Tuesday, 10 June 2014
A lovely autumn day at the footy... This is Northcote Parks home ground...
So my winter weekend job is making video of VFA Football games, particularly of the Northern Football League. Adcell/Red Onion aka Red Vision is my employer, and for now I use their camera, a large shoulder mount Sony camera that also shoots SD.
Why SD? The videos started off by being neutral coaches videos for the clubs, and now the video is uploaded to the Associations website for all to enjoy. Meanwhile, back at the end of game, footage has to be dumped onto a USB stick for the clubs to dissect, the cameras are then picked up and the vids uploaded from Adcell HQ. I'm an exception: I get to keep my camera and do the compression and upload myself. Anyhow with HD, the files are just too big, for example I used one of Canons 3ccd cameras one weekend and the files were 20GB vs 8GB for SD. The 3CCD just couldn't make a small enough file.*
Its a great job, full of challenges and I've really pushed myself to improve my technique.
One thing I got to grips with early on was the shoot-to-print mentality, where my BA Photography and Film training kicked in: every shot is considered, and nothing unnecessary is included.
Early on I noticed that the equipment and operator combo could be a limiting factor, so I set about eliminating that from being a possible excuse for below-standard vision.
Ergonomics, its probably second to safety on my list. Luckily at Crumpler we are blessed with a top notch world class camera support: the Miller Compass 12 fluid head and the matching Solo 2 stage carbon sticks.
Ok so its not the smallest tripod and head combo but the action is so smooth. I run the head flat out on tilt and with either the highest or next highest pan drag.
The Miller in its day job with a Canon DSLR on a red Rock FF rig shooting Crumpler How-to vids.
With director Antuong Nguyen aka SilkyJazz
This requires two pan handles, on the left of which I use the company supplied LANC zoom with fixed but adjustable variability, this is set on around 8 out of 10 for very fast emergency zooming.
Full drag means alot of torque, so I either use a 15kg shot bag or the Pelican case as weight so the tripod won't walk during the massive whip pans required for kicks down, from and to the nearside boundary.
The right side handle mounts a really nice affordable variable LANC zoom with a small thumb knuckle rocker, and both zooms are mounted close to the end of the handles so they dont get hung up on my jacket or vest.
Those are links to the basic product types but shop around of course!
This was last years setup, getting there...
So I'm standing upright, and during setup I make sure the handles are at the height of my elbows: this is sound ergonomic practice as far as I know. If the ground is uneven, then set the camera to suit the lowest point you'd be standing, maybe split the difference a little.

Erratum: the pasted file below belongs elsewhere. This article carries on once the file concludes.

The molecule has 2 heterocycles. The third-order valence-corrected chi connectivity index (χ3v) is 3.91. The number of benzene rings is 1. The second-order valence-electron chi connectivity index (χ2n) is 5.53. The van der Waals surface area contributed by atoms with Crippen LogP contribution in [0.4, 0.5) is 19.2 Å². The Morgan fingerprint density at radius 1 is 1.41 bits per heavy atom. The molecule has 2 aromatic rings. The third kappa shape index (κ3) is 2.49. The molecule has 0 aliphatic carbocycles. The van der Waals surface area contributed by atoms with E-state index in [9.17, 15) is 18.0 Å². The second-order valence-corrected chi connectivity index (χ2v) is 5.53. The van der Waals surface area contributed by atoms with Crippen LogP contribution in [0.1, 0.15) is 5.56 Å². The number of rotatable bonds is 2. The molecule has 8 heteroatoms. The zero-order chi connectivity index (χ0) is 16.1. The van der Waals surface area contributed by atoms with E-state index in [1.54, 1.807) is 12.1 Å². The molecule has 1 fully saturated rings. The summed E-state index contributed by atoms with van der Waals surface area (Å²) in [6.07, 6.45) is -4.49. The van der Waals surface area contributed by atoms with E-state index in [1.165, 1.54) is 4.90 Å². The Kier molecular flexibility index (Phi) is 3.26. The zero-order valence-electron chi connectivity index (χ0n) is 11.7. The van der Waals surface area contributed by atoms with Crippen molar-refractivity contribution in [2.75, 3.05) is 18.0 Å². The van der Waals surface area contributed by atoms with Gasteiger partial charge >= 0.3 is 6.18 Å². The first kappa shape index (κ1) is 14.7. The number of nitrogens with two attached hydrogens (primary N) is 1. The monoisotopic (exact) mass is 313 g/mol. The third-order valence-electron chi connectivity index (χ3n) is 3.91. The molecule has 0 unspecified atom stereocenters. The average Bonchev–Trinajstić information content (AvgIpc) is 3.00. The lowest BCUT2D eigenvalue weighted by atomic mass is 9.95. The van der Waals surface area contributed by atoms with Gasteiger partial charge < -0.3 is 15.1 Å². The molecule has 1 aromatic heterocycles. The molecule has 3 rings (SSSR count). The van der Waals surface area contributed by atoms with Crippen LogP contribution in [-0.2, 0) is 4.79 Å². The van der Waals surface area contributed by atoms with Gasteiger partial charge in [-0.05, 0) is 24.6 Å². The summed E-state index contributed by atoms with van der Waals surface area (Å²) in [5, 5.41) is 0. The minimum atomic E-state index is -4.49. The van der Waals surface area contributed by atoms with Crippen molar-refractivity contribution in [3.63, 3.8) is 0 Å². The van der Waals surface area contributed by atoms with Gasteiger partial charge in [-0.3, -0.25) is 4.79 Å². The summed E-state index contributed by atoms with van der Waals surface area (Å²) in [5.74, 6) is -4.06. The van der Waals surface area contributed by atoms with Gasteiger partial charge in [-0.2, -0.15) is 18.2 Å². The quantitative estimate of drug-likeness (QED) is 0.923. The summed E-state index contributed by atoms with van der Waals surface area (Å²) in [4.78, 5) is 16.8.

Luckily, with the height of the Sony shoulder mount camera, that leaves the monitor just at the right height so as to still be able to see over the camera, sighting down the handrail for that lost ball in the gloom. Therein lies the bugbear: the built in monitor not only tiny, 2" tiny, its at the other end of the camera on top of the shoulder mount eyepiece! Its quite the challenge.
Oh the glamour! I'm on good terms with my PDR guy: ACE PDR :)
This is my favorite teams home ground: Fitzroy Stars in Northcote.
In this pic you get an idea of the versatility of the Miller Solo sticks: as there is no elevated shooting position the tripod is at full extension, and I'm standing on the cameras Pelican case for the extra height.
More luck: the Sony is bristling with connectivity options: SD, RGB and HDMI.
The plan was to hack an android tablet to use a driverless SD to USB adapter, a project which was born from getting reverse cameras to work with a Google Nexus tablet installed as a nav, virtual gauges and media interface in a car. Great idea but alot of effort for a possibly laggy result, lets just say I'm still working on it, I just need to geek out and root the Lenovo 1000 tablet, I have the hardware adapter and cables ready to go.
I was warned off the various entry level Field Monitors by many of my colleagues, and the Jaycar mini LCD screens were cute but required 12V power and were SD only.
Well if you don't ask, you rarely get so I had the feelers out, all over: BINGO!
I finally got an external monitor for the camera setup and I'll be getting this properly set up over the next week.
My buddy Mick Hurren is a cinematographer and gear head, he dropped his SmallHD DP4 from a moving car onto tarmac = scratched bezel, then plugged it into 12v with wrong polarity = dead power board. I begged it off him to fix it or get it fixed, had a play with and it fired up under USB power! OK...
It works really well via the Sony camera HDMI out and can be powered via a USB emergency power supply or I'll run the Canon EOS battery plate to a DC 12V to 5V USB Buck Module and into the unit FTW.
So that, its sunshade and a mini arm 1/4" to hotshoe plate and I'll have my wish:
elbow level twin pan handles with punch and rocker zoom controls, and an eye level 4" monitor. Now to get it all covered up from the weather!
I'll update this post with my progress...
*As an aside, Mick told me about a method of making old tape cameras future proof by using a CF card capture device: more research required as I really want my own camera ASAP ;)
Sweet joy! The SmallHD DP4 is a sensational little device!